EU to unveil major pharmaceutical reform for cheaper drugs and faster access
The European Union is set to announce significant reforms to its pharmaceutical regulations today, aiming to reduce costs, prevent drug shortages, and expedite the introduction of new medicines. These changes represent the EU’s most extensive overhaul of pharmaceutical legislation in two decades, partly inspired by the benefits of more streamlined processes, joint action, and improved transparency observed during the Covid-19 pandemic.
Stella Kyriakides, the EU Commissioner for Health, highlighted the goal of these reforms, stating that they would contribute to “timely and equitable access for patients to affordable drugs” across the bloc. However, the announcement has prompted intensive lobbying from the pharmaceutical industry.
In February, the draft version of the proposals was leaked, causing concern for drug manufacturers who feared that the exclusive period during which they can sell new drugs would be reduced from 10 to eight years. The European Federation of Pharmaceutical Industries and Associations cautioned against any measures that could hinder innovation.
While the European Commission is focused on reducing drug prices, it does not have the authority to set prices within the EU. Instead, national governments retain that power and directly negotiate with pharmaceutical companies.
In addition, the EU Commission is aiming to tackle drug shortages for rare diseases, as well as address unequal access to medicines between member states. Eastern EU countries often face the brunt of accessibility issues compared to their Western counterparts.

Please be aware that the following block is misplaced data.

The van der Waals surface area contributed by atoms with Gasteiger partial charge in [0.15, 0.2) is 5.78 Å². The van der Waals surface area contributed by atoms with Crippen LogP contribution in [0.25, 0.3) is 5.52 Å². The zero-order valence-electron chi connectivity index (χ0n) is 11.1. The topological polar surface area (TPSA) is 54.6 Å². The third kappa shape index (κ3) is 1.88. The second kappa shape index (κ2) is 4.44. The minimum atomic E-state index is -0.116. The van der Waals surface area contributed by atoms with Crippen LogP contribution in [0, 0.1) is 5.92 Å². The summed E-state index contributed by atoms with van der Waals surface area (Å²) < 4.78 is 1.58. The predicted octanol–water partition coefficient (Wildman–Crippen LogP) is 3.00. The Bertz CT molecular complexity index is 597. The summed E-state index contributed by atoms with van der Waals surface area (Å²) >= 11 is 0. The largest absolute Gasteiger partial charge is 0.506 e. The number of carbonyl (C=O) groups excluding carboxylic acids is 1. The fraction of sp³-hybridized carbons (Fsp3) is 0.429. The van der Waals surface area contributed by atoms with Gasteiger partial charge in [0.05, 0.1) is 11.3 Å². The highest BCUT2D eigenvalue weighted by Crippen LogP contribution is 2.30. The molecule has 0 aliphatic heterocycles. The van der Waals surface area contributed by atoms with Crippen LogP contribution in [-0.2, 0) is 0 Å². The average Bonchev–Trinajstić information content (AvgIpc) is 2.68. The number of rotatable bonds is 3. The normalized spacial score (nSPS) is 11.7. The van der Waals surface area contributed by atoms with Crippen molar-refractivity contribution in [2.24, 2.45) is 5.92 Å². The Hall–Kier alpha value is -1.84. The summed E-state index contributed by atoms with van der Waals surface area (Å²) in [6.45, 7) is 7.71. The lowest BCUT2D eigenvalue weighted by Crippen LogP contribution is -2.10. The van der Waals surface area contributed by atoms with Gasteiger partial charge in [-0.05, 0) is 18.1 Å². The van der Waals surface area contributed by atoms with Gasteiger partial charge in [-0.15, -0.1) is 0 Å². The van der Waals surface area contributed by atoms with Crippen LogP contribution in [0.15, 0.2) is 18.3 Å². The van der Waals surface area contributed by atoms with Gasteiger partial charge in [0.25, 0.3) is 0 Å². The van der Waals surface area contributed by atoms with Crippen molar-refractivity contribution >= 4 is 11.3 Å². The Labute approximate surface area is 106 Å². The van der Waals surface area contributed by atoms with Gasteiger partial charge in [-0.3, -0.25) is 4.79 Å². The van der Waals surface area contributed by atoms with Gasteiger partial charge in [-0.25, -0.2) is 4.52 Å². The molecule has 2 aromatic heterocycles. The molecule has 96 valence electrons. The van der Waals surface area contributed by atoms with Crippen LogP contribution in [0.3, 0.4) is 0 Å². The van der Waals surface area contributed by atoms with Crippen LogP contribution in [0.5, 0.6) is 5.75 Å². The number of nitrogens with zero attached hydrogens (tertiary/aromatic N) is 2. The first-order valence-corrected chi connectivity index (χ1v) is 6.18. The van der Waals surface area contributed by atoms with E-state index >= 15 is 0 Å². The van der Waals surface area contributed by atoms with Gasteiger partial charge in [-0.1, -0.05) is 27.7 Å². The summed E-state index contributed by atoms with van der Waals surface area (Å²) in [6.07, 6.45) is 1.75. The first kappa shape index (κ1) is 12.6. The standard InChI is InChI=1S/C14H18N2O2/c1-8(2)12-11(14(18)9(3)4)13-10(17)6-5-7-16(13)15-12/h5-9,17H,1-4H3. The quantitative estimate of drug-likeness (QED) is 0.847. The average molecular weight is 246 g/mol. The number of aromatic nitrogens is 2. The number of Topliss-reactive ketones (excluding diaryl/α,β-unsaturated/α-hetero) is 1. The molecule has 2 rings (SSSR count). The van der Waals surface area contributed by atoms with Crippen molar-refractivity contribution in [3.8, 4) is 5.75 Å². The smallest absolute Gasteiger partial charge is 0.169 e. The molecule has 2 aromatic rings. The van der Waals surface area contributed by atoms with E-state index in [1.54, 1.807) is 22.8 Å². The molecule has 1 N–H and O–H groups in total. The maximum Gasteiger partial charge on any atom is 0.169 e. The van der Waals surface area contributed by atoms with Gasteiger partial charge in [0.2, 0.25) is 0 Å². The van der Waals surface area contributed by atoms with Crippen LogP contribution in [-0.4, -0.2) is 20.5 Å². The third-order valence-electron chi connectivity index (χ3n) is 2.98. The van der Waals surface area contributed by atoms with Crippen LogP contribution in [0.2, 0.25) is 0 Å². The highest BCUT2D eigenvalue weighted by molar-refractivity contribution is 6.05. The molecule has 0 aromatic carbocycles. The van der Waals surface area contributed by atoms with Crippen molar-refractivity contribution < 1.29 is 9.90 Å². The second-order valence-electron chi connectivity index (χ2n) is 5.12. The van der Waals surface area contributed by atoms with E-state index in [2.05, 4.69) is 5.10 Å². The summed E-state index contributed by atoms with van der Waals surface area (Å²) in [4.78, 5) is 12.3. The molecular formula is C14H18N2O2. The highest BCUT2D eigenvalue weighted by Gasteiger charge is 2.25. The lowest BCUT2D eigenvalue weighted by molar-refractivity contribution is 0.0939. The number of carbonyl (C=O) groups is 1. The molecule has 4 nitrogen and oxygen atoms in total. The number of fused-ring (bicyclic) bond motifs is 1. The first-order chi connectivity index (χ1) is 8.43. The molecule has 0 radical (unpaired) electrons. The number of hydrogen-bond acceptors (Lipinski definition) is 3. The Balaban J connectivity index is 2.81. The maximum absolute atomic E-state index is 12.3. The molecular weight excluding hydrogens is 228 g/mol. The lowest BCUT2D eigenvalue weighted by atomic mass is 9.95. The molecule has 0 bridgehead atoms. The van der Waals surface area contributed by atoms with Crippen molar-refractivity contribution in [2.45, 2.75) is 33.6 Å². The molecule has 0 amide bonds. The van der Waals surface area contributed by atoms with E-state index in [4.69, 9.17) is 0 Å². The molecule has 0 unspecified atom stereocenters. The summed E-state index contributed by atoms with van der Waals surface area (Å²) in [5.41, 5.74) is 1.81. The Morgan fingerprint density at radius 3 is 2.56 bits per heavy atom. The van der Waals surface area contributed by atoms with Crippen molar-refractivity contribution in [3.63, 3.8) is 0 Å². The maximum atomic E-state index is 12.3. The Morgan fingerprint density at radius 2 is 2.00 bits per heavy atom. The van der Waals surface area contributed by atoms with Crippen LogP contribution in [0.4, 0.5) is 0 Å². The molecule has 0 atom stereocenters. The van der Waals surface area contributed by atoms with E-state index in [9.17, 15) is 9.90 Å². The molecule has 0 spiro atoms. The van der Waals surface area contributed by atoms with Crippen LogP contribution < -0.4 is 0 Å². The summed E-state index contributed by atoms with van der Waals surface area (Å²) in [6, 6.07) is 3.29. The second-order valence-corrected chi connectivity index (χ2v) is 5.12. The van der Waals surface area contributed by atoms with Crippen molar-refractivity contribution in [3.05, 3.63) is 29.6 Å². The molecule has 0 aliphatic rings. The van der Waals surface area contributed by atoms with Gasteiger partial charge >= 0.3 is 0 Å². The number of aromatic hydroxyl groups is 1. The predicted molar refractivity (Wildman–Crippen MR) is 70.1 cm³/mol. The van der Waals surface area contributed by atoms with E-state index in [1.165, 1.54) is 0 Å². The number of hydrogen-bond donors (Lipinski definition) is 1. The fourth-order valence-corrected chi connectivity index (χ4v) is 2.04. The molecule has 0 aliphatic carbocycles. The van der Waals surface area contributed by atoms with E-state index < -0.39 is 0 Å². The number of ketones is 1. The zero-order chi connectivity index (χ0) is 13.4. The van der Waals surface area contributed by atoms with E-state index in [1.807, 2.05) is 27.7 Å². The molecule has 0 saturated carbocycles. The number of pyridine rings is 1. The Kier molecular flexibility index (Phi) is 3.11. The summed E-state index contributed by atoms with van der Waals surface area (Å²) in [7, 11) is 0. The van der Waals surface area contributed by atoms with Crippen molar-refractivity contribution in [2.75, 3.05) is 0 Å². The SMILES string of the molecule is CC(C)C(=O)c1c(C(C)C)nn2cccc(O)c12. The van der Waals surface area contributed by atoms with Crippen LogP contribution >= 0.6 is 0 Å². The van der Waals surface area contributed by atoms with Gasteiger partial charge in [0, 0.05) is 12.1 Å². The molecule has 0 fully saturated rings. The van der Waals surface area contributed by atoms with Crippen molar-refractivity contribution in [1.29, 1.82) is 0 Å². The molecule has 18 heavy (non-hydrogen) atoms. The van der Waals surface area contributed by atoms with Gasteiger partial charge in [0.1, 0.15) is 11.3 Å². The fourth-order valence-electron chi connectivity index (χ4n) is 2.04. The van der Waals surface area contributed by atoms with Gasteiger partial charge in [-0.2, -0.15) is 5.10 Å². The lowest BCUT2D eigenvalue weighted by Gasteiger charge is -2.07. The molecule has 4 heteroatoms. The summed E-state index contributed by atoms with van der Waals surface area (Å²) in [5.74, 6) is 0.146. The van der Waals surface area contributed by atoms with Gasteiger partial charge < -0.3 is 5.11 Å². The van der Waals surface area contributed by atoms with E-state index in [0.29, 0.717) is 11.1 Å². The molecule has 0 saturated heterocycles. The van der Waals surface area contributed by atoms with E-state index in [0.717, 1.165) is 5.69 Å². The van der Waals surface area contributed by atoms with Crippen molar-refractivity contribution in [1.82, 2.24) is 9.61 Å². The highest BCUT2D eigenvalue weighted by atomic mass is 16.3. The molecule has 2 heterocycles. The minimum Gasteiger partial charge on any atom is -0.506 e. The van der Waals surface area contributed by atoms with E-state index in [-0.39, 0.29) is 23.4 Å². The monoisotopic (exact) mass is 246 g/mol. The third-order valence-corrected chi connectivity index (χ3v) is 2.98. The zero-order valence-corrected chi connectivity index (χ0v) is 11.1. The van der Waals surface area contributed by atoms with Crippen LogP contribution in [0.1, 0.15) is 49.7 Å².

Another significant challenge is the rising microbial resistance to existing antibiotics, which has been linked to 35,000 deaths per year within the EU. Due to the regimented nature of antibiotic prescriptions, their profitability is lower compared to popular blockbuster drugs.
One potential solution being discussed is the introduction of transferable vouchers that allow a company to develop a novel, effective antibiotic to extend the exclusive sales period for another, more profitable drug. Alternatively, the right to prolong exclusivity could be sold to another organization. However, roughly half of the EU member states, including France, Belgium, and the Netherlands, have expressed concerns about this proposal, fearing the impact on national healthcare systems.
The European Consumer Organisation has also opposed the voucher scheme. Nevertheless, Peter Liese, a medical doctor and EU lawmaker, points out the lack of alternative suggestions. He emphasises the importance of “innovation-friendly regulation” and highlights the absence of new antibiotics in the market over the last 20 years.
In addition to the proposals mentioned above, the Commission plans to speed up the approval process for new drugs, as was the case with Covid vaccines, and enforce greater transparency regarding drug stock levels. This allows for earlier intervention to prevent potential supply shortages.
Pauline Londeix, co-founder of OTMeds, a French organization that monitors transparency in drug policy, believes that while a centralized alert system for drug shortages is a step in the right direction, more needs to be done. She suggests that the EU should consider “coordinated action at the European level for the part-public production of essential medicines” to ensure consistent access and affordability.
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